I’ve been “off the grid” for a few days. It was enforced by being in several National Parks, including Glacier and Yellowstone. Places with no internet service and no cellular service. Places where there is no dopamine rush to the brain from the instant gratification of looking up an answer to a question, checking email, or immediately calling someone with information.
The feeling of calmness that came from disconnecting from the digital world is starting to fade as the demands of life appear again. But the time to think, to really “be” with family, and to stand in awe of the natural world brought renewal and new ideas.
As I was catching back up with the blogs I follow, I discovered Daniel Pink’s recent post: The Genius Hour: How 60 minutes a week can electrify your job. He writes about the power of taking one hour a week for improving skills or seeking out new ideas. The credit union in the story makes it happen by putting it on the schedule, having the boss pitch in, and getting the ideas implemented and skills used. Pink includes links to articles about Google’s innovation time and Atlassian’s Fedex Days.
Since I can’t live in the National Parks, I will remember that one hour a week can make a difference. And, I’m considering ideas from How Genius Works about how to best use that hour .
What would you do with one hour a week to dedicate to mastering a skill or learning something new? What difference would it make in your organization if each person had one hour to dedicate?
This past weekend Jon and I went on an adventure to Squaw Creek National Wildlife Refuge. A decade ago, I used to make an annual pilgrimage to the refuge every December for their Eagle Days celebration. The time there brought back wonderful memories of friends and the experiences we shared. It was a reminder that it is important to choose how I spend my time.
Daniel Pink recently asked a similar question, “Is what I’m doing right now going to be of lasting value to me or to others?”
In my world, time gets consumed online in-between meeting after event after meeting all while texting to keep business and family schedules synced and moving. The reality is that I’m riding along on the wave and taking my family and business along for the ride. What I choose directly influences who I become and what lasting value I create.
It’s time to stop and ask the question, “Is what I’m doing right now going to be of lasting value to me or to others?” And, then reflect on how I am choosing to use my time.
And yes, we saw over 30 eagles.
I like this quote that I found in The Mind & The Brain (Schwartz & Begley):
“We are what we repeatedly do. Excellence, then, is not an act, but a habit.” – Aristotle
From brain research done in the last 5 years, we learn that neurons (brain cells) that fire together wire together. The question is, “What do we repeatedly do?” We can either be creating excellence or mediocrity.
Daniel Pink recently listed his seven rules for writing. I’m going to modify a few of them here along with my own comments and ideas about maintaining daily habits.
- Show up. Be present in each moment. It’s the only one I have.
- Be useful. Seek out ways to be useful whether it’s helping with a tedious task at the office or putting dishes in the dishwasher.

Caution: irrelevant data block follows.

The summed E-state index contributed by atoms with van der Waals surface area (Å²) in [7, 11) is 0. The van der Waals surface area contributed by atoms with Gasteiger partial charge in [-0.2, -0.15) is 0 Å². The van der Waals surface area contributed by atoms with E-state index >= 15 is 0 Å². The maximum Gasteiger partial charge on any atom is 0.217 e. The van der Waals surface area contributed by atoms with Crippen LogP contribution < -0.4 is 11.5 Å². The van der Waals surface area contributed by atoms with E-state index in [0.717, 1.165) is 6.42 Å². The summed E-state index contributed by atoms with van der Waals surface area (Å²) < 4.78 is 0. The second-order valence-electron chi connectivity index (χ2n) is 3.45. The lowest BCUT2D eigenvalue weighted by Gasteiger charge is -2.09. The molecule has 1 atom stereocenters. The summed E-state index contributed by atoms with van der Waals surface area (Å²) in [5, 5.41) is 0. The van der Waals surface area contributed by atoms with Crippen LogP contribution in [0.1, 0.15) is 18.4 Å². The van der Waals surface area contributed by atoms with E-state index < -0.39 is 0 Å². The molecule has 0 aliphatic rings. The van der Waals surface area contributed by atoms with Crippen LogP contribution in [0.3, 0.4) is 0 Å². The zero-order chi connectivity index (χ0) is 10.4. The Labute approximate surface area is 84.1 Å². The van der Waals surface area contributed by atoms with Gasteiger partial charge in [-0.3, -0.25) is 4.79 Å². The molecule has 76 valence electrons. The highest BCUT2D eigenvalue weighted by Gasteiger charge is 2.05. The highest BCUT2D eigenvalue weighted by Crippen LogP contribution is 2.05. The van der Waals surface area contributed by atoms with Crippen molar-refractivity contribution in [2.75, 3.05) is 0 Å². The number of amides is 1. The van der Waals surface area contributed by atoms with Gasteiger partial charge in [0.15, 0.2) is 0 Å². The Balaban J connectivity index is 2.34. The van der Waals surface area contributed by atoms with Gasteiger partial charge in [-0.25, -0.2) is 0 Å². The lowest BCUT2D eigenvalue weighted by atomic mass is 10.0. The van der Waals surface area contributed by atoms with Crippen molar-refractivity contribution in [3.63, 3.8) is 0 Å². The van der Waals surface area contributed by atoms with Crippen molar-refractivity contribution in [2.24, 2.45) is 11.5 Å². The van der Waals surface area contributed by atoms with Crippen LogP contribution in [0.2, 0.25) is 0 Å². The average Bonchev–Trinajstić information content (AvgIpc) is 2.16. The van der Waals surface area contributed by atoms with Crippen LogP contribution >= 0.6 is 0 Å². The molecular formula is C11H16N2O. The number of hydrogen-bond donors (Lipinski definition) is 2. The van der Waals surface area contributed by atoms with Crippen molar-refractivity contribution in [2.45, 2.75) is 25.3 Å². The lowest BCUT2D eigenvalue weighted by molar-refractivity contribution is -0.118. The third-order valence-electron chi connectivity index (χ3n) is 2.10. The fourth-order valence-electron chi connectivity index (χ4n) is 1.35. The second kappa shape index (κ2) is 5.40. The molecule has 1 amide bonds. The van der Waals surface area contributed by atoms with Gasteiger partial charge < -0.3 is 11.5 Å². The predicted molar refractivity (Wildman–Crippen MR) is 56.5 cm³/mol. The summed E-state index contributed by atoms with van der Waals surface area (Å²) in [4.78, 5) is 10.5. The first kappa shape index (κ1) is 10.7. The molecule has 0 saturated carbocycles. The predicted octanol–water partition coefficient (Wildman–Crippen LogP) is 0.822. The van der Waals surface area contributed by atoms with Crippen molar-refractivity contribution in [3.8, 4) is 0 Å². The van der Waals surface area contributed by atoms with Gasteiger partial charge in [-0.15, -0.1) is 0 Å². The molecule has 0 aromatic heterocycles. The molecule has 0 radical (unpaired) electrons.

- Move. Exercise releases the stresses that build up over time and allows ideas to come to the front of my mind.
- Connect. Have a meaningful conversation with a friend or co-worker each day. If you ask, “How are you?”, stop to really listen to the answer.
- Be thankful. Look for one thing each day to be grateful, even if it’s simple like the sunshine falling on the floor or a beautiful raindrop hanging from a branch.
- Take one action. Act on and do one thing each day to advance your dream.
- Eat well. Food nourishes me and gives me energy, which is why I choose whole foods as often as possible. (Many of my readers know that I’ve followed the Dean Ornish program since 1997.)
- These rules work for me. Your mileage may vary.
I remind myself to keep the momentum going. Like turning a flywheel, restarting a habit takes far more energy than maintaining one. As we commit to develop personal habits of excellence, our organizations and families will change along with us.
Jon and I have long put forward the idea that leadership and management are two different things. We’ve defined management as the action of organizing the details of day-to-day operations. But often the word organizing becomes controlling. Yet years of research in human and organizational behavior show that controlling won’t get organizations the results they want.
Daniel Pink has a new book coming out in a few weeks. Here’s an excerpt:
Management is great if you want people to comply – to do specific things a certain way. But it stinks if you want people to engage – to think big or give the world something it didn’t know it was missing. For creative, complex, conceptual challenges – i.e, what most of us now do for a living—40 years of research in behavioral science and human motivation says that self-direction works better.
And that requires autonomy. Lots of it.
If we want engagement, and the mediocrity busting results it produces, we have to make sure people have autonomy over the four most important aspects of their work:
Task – What they do
Time – When they do it
Technique – How they do it
Team – Whom they do it with.
After a decade of truly spectacular underachievement, what we need now is less management and more freedom – fewer individual automatons and more autonomous individuals.
. . . something worth thinking about. The challenge is to have the courage to go beyond thinking to gathering the courage to make the shift to a new way of engaging individuals in the workplace. If you want more to think about today, check out Justin Anderson’s take on shifting organizational culture.